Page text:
Wednesday, March 20, 2013

The pitfalls of hope

I wrote this in the middle of the night a few days ago. I wasn't going to post it, because usually things I write in the middle of the night are either incoherent or excessively maudlin, but I read over this tonight and it doesn't seem too bad! Feeling way more positive now either way. 

I am sad.

That seems like a stupid thing to start a post with. My goal has always been to make this a positive place. When I started this blog, I knew I was taking something that was my own personal journey and making it public. I don't think I could have put into words at the time why I wanted to do this. I think I had an idea that perhaps it would help other people, but also the idea that it would help me too. I've always been one of those people who narrates their own life inside their head - I say that like I know for sure that other people do this. I don't really. I guess I just assume that if shows like Scrubs and Grey's Anatomy are anything to go by, there are other people out there with a voice over inside their head trying to make poignant conclusions out of the random things that happen to them. Or at the very least conclusions, without the poignance.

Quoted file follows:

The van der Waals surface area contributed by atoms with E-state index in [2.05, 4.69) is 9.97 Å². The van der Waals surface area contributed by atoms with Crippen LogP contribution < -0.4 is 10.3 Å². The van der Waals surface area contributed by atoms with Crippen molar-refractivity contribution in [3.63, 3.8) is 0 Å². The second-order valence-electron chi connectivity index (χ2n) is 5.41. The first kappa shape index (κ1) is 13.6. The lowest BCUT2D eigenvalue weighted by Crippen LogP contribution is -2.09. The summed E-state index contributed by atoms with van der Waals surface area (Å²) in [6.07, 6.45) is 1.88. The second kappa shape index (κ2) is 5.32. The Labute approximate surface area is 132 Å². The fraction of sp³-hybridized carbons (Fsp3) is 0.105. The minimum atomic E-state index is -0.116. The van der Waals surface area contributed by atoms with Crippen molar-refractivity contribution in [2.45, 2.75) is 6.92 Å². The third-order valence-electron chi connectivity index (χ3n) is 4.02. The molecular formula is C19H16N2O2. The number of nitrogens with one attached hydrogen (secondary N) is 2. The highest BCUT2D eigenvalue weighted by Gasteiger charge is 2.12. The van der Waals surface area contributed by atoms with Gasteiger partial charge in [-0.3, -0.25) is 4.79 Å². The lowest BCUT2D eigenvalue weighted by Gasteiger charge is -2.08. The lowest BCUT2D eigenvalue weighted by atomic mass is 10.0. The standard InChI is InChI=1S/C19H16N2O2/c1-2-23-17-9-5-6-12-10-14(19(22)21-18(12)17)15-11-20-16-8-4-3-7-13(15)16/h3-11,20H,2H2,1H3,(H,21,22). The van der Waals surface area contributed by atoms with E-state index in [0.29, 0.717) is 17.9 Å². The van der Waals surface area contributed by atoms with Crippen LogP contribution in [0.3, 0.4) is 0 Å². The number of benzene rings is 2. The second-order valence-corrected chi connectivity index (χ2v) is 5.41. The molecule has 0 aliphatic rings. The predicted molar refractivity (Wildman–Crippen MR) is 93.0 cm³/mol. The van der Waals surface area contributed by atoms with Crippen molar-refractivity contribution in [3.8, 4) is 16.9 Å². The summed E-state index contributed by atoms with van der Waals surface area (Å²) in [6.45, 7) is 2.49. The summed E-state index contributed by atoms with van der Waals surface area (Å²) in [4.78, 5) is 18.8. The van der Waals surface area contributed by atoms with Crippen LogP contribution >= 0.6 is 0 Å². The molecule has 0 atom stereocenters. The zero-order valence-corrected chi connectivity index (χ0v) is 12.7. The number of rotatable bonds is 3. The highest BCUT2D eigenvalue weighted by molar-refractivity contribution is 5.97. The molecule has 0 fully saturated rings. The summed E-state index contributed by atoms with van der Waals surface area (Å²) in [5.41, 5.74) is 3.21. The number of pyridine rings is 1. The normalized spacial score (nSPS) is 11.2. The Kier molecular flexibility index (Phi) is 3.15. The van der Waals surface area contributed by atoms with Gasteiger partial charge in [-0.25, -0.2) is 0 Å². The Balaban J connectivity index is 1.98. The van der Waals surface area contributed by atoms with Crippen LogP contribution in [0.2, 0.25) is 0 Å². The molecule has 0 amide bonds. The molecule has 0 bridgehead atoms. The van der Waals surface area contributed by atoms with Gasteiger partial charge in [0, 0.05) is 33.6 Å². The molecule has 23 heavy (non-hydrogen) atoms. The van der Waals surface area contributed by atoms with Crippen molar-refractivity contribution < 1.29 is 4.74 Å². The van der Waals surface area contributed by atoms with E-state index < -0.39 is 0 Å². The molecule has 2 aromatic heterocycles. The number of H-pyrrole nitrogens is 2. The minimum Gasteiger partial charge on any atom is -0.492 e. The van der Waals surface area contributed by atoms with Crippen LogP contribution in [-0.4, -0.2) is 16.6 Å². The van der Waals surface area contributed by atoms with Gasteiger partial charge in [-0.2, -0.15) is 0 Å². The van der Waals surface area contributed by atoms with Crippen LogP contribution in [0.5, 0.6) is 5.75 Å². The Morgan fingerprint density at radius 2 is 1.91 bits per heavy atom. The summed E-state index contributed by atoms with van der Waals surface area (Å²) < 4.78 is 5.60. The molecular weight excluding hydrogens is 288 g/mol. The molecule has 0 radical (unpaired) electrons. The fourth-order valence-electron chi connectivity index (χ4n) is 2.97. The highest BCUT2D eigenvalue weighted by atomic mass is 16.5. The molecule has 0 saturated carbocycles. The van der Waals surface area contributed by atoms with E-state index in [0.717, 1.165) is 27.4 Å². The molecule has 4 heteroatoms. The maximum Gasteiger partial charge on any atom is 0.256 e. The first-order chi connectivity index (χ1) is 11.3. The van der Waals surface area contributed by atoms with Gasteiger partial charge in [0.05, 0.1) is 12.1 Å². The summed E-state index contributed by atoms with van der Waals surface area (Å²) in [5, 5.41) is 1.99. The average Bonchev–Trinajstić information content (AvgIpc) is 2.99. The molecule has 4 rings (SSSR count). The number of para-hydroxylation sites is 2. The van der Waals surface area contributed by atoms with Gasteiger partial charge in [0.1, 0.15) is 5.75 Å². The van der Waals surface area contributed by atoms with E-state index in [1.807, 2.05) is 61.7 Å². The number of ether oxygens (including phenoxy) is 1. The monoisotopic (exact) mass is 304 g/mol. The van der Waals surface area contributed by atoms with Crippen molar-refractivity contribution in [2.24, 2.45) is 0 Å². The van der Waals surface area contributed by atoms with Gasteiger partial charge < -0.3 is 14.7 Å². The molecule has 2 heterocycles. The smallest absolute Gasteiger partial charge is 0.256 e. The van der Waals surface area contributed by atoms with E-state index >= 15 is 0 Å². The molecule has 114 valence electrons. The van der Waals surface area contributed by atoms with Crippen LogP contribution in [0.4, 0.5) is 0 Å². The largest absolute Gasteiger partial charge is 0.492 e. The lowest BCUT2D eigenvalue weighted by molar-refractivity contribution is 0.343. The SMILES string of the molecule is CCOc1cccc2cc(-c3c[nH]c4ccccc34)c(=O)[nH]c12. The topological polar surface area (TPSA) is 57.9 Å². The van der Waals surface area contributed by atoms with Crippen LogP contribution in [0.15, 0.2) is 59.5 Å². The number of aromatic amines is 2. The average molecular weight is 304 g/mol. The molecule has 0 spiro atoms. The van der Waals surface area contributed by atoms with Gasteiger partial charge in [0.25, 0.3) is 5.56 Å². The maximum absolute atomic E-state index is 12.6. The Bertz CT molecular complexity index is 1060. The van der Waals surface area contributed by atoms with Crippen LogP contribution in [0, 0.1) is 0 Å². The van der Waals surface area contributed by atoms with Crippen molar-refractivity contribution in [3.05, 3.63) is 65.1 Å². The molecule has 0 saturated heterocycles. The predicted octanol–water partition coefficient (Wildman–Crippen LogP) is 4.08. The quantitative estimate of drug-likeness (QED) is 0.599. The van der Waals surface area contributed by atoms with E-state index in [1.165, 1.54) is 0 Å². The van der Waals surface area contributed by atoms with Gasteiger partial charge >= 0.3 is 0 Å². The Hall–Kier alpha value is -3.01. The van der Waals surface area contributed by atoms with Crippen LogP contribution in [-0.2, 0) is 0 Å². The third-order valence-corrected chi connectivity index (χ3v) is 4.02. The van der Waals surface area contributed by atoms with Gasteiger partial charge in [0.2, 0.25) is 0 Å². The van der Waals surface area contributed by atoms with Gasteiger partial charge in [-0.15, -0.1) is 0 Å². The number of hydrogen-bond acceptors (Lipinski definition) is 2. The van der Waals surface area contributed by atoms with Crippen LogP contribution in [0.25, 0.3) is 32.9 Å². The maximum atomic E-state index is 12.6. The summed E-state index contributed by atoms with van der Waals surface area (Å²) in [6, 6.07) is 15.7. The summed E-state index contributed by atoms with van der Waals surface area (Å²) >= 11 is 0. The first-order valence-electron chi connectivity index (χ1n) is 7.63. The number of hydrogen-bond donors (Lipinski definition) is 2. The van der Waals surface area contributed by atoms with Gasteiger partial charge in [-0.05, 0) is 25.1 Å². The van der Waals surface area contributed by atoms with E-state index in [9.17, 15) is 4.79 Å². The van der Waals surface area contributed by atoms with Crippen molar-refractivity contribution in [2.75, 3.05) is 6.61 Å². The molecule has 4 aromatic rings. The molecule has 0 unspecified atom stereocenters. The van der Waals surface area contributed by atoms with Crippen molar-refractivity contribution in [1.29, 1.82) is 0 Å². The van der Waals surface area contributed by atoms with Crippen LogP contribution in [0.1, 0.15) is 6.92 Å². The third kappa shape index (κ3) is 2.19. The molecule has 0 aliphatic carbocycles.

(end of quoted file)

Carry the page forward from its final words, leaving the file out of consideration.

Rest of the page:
Right now, it's the middle of the night. I got out my computer with the hope of putting my insomnia into productiveness by working on my latest novel project but instead I ended up writing this. Because I am sad and I am frustrated and in the middle of the night there aren't that many people you can say that to.

I read something on someone else's blog recently about how the author felt she may have exaggerated her illness, not to her doctors but to herself. I do this. I think we all do this. In the middle of the night, when the pain is bad, or if my body has become rebellious in some other way, I panic. I feel that this is the end. I have lost the use of that limb, and normal function will never return.